The dedicated address change, specifically, led to some interesting behind-the-scenes changes. While both addresses lead to the same destination (and there was no interruption for subscribers), traffic is counted separately on some external measurement systems and many well-read posts appear as if they were never read at all (because of the tweet share button).

I only mention it because it fits with some of the content themes written about in 2010. Looks can be deceiving. What isn't deceiving, however, is which stories seemed to resonate with readers. And to close out 2010, I thought I'd share this with you.

Top Ten Communication Stories 2010.

1. TSA Policies Are Not A Privacy Issue.

Some things are not a simple matter of semantics, liberty among them. So while the Transportation Security Administration (TSA) and Department Of Homeland Security continually make the case that current and future security measures are a choice between security and privacy, liberty remains the real issue we ought to be talking about. This was the most read story of 2010 and probably the most important, given the far reaching consequences of those who will choose the illusion of security over liberty.

2. Unteaching Social Media: Communication First, With A Deck.

While some people were surprised to learn that I spend more time teaching communication as opposed to social media in social media classes, the deck attached to this post generated more than its fair share of interest among communicators, hailing from public relations, marketing, and advertising. I tend to keep social media simple. It's a singular environment where broadcasters and receivers cannot be distinguished and communicators must learn to simultaneously communicate on a scale of one to one, one to niche, and one to many. This post included a link to the deck I used in class.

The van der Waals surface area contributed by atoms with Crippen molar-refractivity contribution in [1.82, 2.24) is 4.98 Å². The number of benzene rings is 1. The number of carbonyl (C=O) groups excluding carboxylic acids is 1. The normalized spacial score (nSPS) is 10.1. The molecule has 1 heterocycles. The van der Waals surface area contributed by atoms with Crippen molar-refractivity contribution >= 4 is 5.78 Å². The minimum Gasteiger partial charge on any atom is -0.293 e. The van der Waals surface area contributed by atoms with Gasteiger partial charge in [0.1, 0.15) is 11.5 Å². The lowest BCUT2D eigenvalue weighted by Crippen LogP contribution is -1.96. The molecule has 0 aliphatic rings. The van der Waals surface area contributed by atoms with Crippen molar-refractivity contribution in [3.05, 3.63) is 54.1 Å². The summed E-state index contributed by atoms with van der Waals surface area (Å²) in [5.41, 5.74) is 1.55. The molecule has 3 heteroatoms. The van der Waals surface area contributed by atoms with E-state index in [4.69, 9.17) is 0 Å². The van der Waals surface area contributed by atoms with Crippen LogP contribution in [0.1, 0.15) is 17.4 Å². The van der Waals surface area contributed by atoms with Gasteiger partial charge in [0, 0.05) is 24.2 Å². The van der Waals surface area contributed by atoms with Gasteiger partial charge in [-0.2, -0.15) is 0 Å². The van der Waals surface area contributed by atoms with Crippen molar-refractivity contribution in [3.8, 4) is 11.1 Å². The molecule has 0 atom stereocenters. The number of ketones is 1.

3. Fresh Content Providers, Quarterly Updates.

What began as a relatively simple question became a year-long experiment of sorts. The Fresh Content Project tasked Copywrite, Ink. with picking a single post per day from a growing field of 250 communication-related bloggers. The intent was to discover whether or not popularity could be an indication of quality content. The experiment will conclude on December 31, with some reveals and loose ends to tie up in 2011. At its close, we'll begin working on the next experiment — the anti-influence project (for lack of a better name).